3) There could be a mechanic for eliminated players, much like in Pandemic: On the Brink, where eliminated players secretly lay traps or adjust pressure on the arena

4) The eliminated players could place wagers on the final outcome of the game. I'm not convinced on this one but I am throwing it out there!

5) Once a player is eliminated, the player who eliminated them gets to take their cards, like in Risk, to give them an advantage and to progress the game a little.

Does anyone have any thoughts or suggestions on the above?

For the 10+ playtest games so far, nobody has been eliminated early on and by the time they are eliminated, the game has finished within 15-20 mins max with the arena mostly shut down.

I was also encouraged to post the rules on Google Docs so people can add comments. Its currently Version 1.2 (and I haven't mastered Google Docs yet so it looks a little rough!) so hopefully this link works

https://docs.google.com/document/d/1qkxS4MRkzIqNUVmJt-QO2yNzb4cwtchefbv2yvqZzpA/edit#heading=h.gjdgxs

For me, no 1 and no 5 look like the best ideas.

no1 - why not make sensitivity directly contingent on how many mechs are remaining? then you could discard the threshold idea, which might feel a bit more clunky than the alternative? (I can't remember the rules but if increasing the sensitivity increases jeopardy then it seems like a really good solution)

no5 - encourages aggression. also good.

I don't like 2 and 3 because I'm generally not a fan of mechanisms where eliminated players just sort of get to meddle for no other than meta-game satisfaction. :) I just don't think it would satisfy me. I'm still out of the game really - but I've been relegated to a sort of random/AI generator.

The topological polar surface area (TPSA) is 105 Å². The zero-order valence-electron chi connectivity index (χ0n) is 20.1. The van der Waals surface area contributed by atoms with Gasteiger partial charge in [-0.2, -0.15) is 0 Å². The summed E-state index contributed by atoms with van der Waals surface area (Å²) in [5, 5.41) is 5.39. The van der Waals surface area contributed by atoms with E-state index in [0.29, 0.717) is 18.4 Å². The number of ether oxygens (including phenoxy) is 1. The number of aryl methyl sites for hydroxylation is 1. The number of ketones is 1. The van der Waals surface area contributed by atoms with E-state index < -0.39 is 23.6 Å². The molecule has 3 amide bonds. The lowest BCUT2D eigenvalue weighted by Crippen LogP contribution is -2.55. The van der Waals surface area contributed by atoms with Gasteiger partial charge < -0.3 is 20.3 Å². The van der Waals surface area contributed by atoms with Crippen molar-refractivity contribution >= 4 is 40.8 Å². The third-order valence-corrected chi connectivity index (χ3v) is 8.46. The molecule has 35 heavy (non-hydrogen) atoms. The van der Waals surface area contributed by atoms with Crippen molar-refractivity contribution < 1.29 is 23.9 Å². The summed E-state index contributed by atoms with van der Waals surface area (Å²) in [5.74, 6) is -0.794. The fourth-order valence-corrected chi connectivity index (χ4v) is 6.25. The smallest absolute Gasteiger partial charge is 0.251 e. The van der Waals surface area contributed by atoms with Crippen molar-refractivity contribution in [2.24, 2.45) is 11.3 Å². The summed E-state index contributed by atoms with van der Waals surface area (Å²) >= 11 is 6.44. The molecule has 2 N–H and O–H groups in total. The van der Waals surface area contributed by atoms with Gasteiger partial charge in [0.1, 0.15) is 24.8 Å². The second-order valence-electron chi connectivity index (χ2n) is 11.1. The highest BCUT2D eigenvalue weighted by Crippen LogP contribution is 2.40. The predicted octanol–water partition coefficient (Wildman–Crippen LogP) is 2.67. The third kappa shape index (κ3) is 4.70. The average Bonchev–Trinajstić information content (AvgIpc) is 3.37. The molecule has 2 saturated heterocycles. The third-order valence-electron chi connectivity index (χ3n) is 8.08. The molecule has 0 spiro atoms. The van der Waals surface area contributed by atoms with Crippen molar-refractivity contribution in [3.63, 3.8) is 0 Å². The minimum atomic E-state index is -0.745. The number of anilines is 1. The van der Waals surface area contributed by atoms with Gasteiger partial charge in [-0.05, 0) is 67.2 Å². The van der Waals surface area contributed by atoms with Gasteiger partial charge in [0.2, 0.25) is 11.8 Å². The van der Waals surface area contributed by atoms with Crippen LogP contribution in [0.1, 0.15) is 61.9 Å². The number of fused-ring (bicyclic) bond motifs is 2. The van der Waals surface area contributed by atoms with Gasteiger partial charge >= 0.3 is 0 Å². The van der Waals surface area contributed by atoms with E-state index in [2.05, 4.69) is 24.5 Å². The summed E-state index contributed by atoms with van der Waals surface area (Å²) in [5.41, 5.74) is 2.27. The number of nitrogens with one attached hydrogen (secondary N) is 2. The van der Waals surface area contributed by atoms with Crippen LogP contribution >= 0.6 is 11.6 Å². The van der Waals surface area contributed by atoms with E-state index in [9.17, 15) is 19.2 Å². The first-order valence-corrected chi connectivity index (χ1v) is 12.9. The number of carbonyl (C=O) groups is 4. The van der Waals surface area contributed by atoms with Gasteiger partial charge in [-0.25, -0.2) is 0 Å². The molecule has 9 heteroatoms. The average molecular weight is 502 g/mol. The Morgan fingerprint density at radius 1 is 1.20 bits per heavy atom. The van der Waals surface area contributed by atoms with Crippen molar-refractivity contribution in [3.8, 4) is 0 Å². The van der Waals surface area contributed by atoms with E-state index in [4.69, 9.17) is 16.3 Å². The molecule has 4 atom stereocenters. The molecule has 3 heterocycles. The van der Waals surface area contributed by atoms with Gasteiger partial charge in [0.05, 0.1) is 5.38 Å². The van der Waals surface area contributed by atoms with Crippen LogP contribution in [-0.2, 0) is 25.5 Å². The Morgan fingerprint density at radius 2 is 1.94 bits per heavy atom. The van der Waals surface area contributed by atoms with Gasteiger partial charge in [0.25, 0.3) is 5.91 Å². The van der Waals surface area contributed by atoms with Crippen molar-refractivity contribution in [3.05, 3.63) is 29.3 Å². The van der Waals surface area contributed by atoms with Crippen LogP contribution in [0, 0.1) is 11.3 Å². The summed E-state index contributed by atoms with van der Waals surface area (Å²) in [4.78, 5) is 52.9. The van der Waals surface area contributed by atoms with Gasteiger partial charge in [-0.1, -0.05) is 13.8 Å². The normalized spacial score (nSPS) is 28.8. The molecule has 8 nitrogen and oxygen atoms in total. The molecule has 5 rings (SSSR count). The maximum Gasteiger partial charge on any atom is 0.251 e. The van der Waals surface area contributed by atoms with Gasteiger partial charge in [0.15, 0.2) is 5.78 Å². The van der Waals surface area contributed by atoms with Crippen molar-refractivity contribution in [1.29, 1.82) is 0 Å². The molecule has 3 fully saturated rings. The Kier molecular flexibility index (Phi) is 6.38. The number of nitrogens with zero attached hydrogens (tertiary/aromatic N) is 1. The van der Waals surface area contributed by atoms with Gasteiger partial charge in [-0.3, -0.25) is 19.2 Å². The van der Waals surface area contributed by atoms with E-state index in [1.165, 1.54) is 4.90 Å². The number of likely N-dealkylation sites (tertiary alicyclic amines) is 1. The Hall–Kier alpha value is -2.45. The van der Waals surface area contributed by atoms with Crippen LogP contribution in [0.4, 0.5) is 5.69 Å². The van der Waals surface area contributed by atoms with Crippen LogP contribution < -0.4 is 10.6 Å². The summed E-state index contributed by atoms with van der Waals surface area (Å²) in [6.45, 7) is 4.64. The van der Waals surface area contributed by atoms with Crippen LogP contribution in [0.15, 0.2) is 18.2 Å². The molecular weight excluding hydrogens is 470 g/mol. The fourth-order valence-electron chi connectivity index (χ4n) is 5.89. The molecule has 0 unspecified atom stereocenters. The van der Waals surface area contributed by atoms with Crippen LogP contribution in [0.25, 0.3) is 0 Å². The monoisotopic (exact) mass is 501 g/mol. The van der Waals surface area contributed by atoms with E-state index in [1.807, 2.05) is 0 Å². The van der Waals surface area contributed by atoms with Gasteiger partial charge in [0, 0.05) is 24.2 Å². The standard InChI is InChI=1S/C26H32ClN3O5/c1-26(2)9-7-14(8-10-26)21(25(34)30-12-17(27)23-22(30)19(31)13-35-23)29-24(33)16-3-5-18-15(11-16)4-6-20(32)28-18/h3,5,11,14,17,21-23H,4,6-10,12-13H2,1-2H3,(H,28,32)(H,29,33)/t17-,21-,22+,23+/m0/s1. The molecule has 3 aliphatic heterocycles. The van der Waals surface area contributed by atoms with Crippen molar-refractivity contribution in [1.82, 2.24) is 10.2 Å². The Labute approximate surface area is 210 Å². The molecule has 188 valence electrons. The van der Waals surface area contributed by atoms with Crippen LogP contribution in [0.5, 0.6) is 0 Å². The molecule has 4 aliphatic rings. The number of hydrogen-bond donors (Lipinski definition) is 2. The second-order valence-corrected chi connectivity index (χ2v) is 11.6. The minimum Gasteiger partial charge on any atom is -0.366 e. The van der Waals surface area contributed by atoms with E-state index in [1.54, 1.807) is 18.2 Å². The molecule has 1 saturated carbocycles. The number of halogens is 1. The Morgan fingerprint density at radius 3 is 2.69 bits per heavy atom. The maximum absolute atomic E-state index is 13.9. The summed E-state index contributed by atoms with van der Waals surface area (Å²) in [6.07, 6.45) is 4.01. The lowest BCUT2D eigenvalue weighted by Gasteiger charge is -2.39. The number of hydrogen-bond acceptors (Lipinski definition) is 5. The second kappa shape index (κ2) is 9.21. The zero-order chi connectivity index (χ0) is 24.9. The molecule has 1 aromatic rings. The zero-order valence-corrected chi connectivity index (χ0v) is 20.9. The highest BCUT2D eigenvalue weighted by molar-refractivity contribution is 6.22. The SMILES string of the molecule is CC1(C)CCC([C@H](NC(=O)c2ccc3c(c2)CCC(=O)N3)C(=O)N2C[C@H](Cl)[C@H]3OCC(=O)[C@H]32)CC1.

no 4 could work, but I think only if placing bets was an integral part of game - a bit like that Really Nasty Horse Racing Game, where wining the race isn't the ultimate objective; guessing WHO will win is.

I also agree with 1 and 5 being the best.

I’d take the anti-player elimination sentiment with a grain of salt — your game is about robots eliminating each other, no need to pander to bgg trends. Instead just make sure players have meaningful turns and elimination only happens when the game is reaching its’ conclusion.

browwnrob
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Joined: 11/23/2018
Thanks guys, your feedback is

Thanks guys, your feedback is spurring me on to keep working at this :)

1 and 5 were my original thoughts and yes I agree and the idea has gone down well with my playtesters in theory.

One of the guys said that he would worry in a 6 player game that a lot can happen until his next turn so he came up with the idea where a player as an action can place a shield in an adjacent hex.
This would mean nobody can move into that hex and it would last until your next turn.

I'm interested to try this out. I can see it being used offensively as well as defensively!